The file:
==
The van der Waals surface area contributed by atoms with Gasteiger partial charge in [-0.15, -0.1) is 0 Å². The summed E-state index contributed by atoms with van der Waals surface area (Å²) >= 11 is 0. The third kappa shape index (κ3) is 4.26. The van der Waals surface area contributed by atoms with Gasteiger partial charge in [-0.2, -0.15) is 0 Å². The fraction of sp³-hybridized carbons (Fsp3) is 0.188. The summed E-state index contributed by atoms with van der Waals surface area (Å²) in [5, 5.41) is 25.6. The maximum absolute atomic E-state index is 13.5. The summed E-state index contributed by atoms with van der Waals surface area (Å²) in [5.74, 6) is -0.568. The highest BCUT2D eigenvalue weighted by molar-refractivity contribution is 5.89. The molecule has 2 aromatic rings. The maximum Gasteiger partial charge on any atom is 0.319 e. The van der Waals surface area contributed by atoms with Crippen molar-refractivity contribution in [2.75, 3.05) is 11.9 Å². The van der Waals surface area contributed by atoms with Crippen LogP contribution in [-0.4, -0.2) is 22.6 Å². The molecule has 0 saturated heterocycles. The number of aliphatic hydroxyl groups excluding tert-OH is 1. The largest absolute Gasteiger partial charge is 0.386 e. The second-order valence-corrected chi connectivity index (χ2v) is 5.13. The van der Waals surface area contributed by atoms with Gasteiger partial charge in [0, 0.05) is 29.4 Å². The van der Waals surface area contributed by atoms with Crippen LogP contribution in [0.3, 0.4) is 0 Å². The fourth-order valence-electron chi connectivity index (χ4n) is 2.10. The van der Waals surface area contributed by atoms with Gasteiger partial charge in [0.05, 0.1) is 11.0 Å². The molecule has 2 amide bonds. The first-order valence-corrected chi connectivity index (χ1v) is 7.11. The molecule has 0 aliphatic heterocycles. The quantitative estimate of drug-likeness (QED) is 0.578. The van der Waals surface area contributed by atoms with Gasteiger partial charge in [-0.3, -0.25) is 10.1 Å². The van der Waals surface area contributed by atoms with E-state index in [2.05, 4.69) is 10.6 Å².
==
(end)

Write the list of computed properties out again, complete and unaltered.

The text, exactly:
The van der Waals surface area contributed by atoms with Gasteiger partial charge in [-0.15, -0.1) is 0 Å². The summed E-state index contributed by atoms with van der Waals surface area (Å²) >= 11 is 0. The third kappa shape index (κ3) is 4.26. The van der Waals surface area contributed by atoms with Gasteiger partial charge in [-0.2, -0.15) is 0 Å². The fraction of sp³-hybridized carbons (Fsp3) is 0.188. The summed E-state index contributed by atoms with van der Waals surface area (Å²) in [5, 5.41) is 25.6. The maximum absolute atomic E-state index is 13.5. The summed E-state index contributed by atoms with van der Waals surface area (Å²) in [5.74, 6) is -0.568. The highest BCUT2D eigenvalue weighted by molar-refractivity contribution is 5.89. The molecule has 2 aromatic rings. The maximum Gasteiger partial charge on any atom is 0.319 e. The van der Waals surface area contributed by atoms with Crippen molar-refractivity contribution in [2.75, 3.05) is 11.9 Å². The van der Waals surface area contributed by atoms with Crippen LogP contribution in [-0.4, -0.2) is 22.6 Å². The molecule has 0 saturated heterocycles. The number of aliphatic hydroxyl groups excluding tert-OH is 1. The largest absolute Gasteiger partial charge is 0.386 e. The second-order valence-corrected chi connectivity index (χ2v) is 5.13. The van der Waals surface area contributed by atoms with Gasteiger partial charge in [0, 0.05) is 29.4 Å². The van der Waals surface area contributed by atoms with Crippen LogP contribution in [0.3, 0.4) is 0 Å². The fourth-order valence-electron chi connectivity index (χ4n) is 2.10. The van der Waals surface area contributed by atoms with Gasteiger partial charge in [0.05, 0.1) is 11.0 Å². The molecule has 2 amide bonds. The first-order valence-corrected chi connectivity index (χ1v) is 7.11. The molecule has 0 aliphatic heterocycles. The quantitative estimate of drug-likeness (QED) is 0.578. The van der Waals surface area contributed by atoms with Gasteiger partial charge in [-0.3, -0.25) is 10.1 Å². The van der Waals surface area contributed by atoms with E-state index in [2.05, 4.69) is 10.6 Å².